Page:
The basic definition of a Trust is a democratic, not-for-profit organisation of supporters, committed to strengthening the voice for supporters in the decision making process at a club, and strengthening the links between the club and the community it serves.
What's the role of Supporters Direct?
Supporters Direct help fans form Trusts by offering advice on what form it should take and how to get it off the ground. They ensure that as many people get involved as possible. Having worked with fans setting up over 100 trusts since 2001, they advise fans on what works and what doesn't and give examples of good ideas from other places.
As the fans who get involved are volunteers, it's important that they don't get disheartened or feel they wasted time on something that hasn't delivered, Supporters Direct help them avoid going up blind alleys and instead spend their time on things that will be positive and make a difference. They also take some of the load off the fans' hands having full-time staff dedicated to a group of clubs who are at the end of a phone to advise, if needed. They also pay for all the legal costs of setting up a Trust and provide small grants, to cover things like advertising, printing, and room hire etc.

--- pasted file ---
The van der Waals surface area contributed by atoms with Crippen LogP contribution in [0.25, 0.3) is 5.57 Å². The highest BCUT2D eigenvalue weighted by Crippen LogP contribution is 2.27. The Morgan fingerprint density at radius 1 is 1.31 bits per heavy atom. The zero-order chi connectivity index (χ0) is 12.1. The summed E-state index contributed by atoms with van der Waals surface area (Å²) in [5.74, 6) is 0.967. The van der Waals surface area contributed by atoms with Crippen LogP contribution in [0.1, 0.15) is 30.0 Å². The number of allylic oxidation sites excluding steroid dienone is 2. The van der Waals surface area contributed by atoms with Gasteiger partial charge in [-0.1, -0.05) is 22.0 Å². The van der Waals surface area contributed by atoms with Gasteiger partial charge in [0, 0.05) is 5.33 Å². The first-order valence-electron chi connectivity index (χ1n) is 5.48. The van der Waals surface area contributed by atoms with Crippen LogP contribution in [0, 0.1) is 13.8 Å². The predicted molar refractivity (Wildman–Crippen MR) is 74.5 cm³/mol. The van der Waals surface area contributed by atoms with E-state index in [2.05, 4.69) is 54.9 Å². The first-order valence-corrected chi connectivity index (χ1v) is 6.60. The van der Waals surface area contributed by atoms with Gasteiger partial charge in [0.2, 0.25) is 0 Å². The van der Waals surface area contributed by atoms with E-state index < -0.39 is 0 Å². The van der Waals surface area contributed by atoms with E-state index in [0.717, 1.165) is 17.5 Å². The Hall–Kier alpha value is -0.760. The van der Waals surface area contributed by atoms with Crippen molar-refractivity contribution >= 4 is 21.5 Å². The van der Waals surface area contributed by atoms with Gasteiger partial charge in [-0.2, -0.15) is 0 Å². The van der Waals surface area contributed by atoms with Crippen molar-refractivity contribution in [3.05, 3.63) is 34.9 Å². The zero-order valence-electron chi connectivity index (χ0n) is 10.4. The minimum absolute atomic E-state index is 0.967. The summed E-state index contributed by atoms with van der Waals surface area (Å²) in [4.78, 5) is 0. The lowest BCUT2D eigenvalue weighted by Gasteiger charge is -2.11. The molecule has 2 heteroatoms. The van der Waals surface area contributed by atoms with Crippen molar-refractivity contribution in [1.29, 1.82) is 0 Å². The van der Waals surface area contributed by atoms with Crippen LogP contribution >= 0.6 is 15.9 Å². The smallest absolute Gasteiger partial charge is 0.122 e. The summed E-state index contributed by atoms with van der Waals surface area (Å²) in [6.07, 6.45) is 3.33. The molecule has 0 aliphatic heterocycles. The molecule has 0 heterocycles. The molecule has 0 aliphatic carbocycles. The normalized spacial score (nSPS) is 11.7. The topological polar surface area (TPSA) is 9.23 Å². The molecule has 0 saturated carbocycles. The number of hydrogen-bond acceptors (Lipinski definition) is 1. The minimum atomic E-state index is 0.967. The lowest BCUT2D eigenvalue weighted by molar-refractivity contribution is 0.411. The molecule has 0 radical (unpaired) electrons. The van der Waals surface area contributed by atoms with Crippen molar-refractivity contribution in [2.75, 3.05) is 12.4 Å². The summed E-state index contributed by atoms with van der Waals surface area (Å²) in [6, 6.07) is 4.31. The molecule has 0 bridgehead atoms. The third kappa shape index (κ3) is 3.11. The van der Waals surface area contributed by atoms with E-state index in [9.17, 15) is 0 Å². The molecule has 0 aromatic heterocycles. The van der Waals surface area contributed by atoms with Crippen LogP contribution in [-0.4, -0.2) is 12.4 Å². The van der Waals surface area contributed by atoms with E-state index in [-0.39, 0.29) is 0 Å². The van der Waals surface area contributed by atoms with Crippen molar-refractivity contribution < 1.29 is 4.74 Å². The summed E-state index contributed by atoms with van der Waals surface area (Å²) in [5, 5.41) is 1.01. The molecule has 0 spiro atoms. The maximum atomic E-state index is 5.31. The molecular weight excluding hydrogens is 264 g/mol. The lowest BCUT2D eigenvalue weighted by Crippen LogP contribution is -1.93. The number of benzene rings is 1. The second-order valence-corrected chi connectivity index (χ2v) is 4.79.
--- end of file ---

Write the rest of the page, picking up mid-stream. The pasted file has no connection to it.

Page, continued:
Why form a Trust? How does a Trust differ from an Independent Supporters' Association?
The main difference between a Trust and an ISA is organisational. The legal assets of an Industrial and Provident Society (IPS) can be owned 'corporately' rather than being vested in individuals; members have limited liability (and so do the elected officers) and the full force of the law can be brought to bear on anyone who misappropriates the funds. It's also a democratic not-for-profit body. Finally, it states clearly and boldly that a key aim is the securing of representation and strengthening the links between club and community.
It's the 'big idea' that is often needed to get things off the ground - the idea at the heart is "why always be criticising, when we can be running and participating - we think we can bring huge benefits to the club, so give us a chance to own the club we love - or at least a part of it!".
It's about putting a professional face to the club and saying 'we're not a bunch of raggy-arsed fans' but that we're capable, skilled people with something to offer the club. That doesn't mean that you're unable to criticise the club - as a democratic organisation, the members determine your policy and stance towards the club - but an IPS imposes certain disciplines on a group that we think can only be a good thing - democracy, accountability and transparency - and this can only reinforce the points we make.
What about the responsibility on Trustees?
Responsibility is limited to obeying the constitution and the will of the members. If you do what the rules state and obey the members, and end up in strife, it's the Trust that gets sued, not you individually as committee members. If however committee members break the rules and things go wrong, they can be personally liable for any damages - the claim comes from the members who will say 'we're not covering your back when you broke the rules in the first place'.